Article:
Neil Gerlach is an Assistant Professor of Sociology in the Department of Sociology and Anthropology at Carleton University. He holds degrees in sociology, anthropology, law, and education and teaches in the areas of social theory, organization studies, and criminal justice. His research interests revolve around the question of changing forms of social governance within late modernity, and he has published in the areas of management discourse, biotechnology policy, gender and technology, and legal sociology and anthropology. His current research project is titled "Negotiating Biogovernance: The State, The Public, and Biotechnology," focusing on the means by which biotechnological discourse is entering into the public sphere. He is the author of The Genetic Imaginary: DNA in the Canadian Criminal Justice System .
Sheryl N. Hamilton is the Canada Research Chair in Communication, Law and Governance at Carleton University. Cross-appointed to the School of Journalism and Communication and the Department of Law, she is currently doing research focused on questions of subjectivity at the intersections of cultural, media, and legal practices. She has published in a variety of places, including Convergence: The Journal of Research into New Media Technologies, the Canadian Review of American Studies, Science Fiction Studies, and Journal of Communication Inquiry. She is a founding member of a feminist technology organization in Montreal, Studio XX, and has a monthly media and culture column on CBC Radio One in Montreal.
Greg Marquis teaches Canadian and criminal-justice history at the University of New Brunswick Saint John. He has written two books and published in Acadiensis, Journal of the Canadian Historical Association, Criminal Justice History, Histoire sociale/ Social History, Canadian Journal of Criminology, Ontario History, Journal of Imperial and Commonwealth History, and Urban History Review. His current project is an examination of alcohol policy in twentieth-century Canada.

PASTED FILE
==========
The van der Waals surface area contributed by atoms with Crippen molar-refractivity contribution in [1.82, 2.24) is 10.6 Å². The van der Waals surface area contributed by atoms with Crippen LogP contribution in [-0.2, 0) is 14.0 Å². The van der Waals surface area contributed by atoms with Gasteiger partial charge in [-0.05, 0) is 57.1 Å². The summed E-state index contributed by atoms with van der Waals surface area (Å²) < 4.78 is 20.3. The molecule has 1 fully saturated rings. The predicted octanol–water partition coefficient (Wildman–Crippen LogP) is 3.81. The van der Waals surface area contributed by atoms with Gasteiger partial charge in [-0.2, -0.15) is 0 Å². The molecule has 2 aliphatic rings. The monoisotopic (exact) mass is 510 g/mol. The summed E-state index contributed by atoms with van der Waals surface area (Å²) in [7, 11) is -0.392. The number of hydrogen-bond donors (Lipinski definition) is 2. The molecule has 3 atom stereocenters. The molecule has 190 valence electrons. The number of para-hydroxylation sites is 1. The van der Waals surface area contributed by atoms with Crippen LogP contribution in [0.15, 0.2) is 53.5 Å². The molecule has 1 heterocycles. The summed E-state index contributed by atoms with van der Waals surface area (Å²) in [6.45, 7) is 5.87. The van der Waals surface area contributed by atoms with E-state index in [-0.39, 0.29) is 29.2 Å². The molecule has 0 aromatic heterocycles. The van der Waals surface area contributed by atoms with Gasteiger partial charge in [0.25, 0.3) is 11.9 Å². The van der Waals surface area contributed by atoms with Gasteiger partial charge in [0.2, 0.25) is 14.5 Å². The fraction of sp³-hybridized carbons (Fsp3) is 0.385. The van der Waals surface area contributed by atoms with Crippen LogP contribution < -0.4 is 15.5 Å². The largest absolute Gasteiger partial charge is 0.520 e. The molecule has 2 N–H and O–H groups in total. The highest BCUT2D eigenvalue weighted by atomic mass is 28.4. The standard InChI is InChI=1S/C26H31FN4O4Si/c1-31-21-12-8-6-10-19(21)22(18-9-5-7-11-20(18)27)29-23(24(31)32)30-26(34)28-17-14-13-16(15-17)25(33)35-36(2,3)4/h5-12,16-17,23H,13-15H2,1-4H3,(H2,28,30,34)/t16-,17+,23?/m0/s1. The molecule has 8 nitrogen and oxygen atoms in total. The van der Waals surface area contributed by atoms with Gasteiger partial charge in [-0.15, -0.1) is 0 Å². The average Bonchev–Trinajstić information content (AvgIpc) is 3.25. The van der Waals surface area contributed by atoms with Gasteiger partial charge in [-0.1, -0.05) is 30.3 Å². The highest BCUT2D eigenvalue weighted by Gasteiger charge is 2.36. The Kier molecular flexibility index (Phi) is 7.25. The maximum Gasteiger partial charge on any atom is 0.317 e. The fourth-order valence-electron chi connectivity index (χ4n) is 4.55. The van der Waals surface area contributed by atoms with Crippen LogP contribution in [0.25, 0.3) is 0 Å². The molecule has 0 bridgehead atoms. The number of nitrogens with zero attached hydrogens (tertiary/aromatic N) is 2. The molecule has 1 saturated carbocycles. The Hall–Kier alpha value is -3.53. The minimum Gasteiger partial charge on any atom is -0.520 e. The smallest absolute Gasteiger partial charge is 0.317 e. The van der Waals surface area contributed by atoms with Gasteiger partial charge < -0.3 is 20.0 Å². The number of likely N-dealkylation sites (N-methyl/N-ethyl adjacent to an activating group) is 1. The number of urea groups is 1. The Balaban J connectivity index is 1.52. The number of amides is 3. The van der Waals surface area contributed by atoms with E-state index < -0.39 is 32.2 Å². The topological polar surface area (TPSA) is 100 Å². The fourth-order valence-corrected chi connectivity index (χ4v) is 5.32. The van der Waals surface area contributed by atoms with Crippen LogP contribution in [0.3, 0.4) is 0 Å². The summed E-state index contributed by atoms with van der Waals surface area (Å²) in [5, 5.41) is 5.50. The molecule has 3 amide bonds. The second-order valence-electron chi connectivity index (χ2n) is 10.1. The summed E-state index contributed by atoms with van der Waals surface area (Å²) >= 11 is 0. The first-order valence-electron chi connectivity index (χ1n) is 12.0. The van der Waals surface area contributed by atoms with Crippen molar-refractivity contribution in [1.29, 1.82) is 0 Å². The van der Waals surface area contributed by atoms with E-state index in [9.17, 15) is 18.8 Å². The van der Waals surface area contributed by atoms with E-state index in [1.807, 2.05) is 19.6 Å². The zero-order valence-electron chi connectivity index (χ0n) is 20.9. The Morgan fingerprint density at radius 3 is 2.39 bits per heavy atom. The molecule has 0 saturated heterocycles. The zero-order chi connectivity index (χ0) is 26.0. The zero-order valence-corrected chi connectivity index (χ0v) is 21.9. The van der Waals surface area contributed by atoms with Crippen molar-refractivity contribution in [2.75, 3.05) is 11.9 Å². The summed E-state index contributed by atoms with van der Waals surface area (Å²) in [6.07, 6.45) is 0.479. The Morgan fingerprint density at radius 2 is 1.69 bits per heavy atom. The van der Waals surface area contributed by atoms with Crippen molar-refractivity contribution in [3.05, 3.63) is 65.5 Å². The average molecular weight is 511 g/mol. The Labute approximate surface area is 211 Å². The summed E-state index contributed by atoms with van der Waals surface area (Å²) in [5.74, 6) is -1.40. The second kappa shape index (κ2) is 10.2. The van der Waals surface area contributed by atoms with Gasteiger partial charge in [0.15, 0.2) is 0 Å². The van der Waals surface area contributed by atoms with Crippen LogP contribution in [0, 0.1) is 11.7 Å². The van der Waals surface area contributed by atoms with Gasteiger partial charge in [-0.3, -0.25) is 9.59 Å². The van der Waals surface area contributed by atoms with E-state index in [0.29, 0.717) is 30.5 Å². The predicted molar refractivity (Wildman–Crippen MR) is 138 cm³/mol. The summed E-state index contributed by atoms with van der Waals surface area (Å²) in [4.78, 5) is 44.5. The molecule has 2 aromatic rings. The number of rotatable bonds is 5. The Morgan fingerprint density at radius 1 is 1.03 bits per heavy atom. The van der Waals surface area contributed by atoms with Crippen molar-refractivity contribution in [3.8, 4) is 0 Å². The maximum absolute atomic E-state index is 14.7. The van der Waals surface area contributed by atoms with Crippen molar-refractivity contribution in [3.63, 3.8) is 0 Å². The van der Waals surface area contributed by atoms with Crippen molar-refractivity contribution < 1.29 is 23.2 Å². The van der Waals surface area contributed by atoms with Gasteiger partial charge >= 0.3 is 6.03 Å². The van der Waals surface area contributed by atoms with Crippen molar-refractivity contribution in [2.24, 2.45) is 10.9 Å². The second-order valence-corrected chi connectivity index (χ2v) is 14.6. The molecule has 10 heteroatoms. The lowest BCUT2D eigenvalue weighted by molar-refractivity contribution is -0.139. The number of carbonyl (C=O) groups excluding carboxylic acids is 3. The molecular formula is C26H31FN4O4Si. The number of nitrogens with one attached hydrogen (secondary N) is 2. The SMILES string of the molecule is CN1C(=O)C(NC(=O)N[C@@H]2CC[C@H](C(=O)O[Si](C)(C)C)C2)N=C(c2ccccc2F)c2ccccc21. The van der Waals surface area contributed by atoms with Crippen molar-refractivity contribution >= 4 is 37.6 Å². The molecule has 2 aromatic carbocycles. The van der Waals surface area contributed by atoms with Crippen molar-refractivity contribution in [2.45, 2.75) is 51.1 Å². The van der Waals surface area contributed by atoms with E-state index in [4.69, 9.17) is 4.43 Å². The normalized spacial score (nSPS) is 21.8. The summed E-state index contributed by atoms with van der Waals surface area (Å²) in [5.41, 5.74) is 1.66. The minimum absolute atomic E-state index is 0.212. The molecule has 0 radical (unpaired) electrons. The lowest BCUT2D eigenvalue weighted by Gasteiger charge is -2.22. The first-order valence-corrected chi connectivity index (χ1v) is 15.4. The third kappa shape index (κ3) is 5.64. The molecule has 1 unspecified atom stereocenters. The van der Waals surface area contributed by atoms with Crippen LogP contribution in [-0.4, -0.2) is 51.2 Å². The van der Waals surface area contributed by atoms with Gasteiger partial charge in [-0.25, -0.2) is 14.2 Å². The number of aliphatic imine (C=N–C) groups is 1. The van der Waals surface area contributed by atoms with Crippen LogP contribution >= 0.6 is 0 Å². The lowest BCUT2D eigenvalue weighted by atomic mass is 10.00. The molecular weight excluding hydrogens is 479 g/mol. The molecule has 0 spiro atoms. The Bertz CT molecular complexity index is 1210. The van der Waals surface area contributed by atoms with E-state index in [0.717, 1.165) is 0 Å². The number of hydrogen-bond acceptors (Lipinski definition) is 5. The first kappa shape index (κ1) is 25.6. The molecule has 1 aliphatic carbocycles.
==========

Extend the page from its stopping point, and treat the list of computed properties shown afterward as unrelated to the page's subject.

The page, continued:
Sophie McCall is An Assistant Professor at Simon Fraser University in Vancouver, BC. Her research interests include contemporary Canadian literature, First Nations studies, and postcolonial studies.
Charmaine Nelson is an Assistant Professor of Art History at McGill University, Montreal. Her research and teaching interests include postcolonial and black feminist scholarship, critical theory, the visual culture of slavery, race and representation, and nineteenth-century Neoclassical sculpture. She curated the art exhibition and authored the catalogue Through An-Other's Eyes: [End Page iv] White Canadian Artists-Black Fem ale Subjects (Oshawa, ON: Robert McLaughlin Gallery, 1998). She is the author of "White Marble, Black Bodies and the Fear of the Invisible Negro: Signifying Blackness in Mid-Nineteenth-Century Neoclassical Sculpture," Revue d'art canadienne/ Canadian Art Review 27.1-2, 2000 (September 2003), and co-editor and contributor to Racism Eh?: A Critical Inter-Disciplinary Anthology of Race and Racism in Canada (Concord, ON: Captus Press, 2004).
Lisa Narbeshuber is an Assistant Professor at Acadia University in the Department of English, where she teaches American literature. She is currently working on a book manuscript, "Re-Casting Sylvia Plath: Plath's Poetry as Cultural Confession." [End Page v]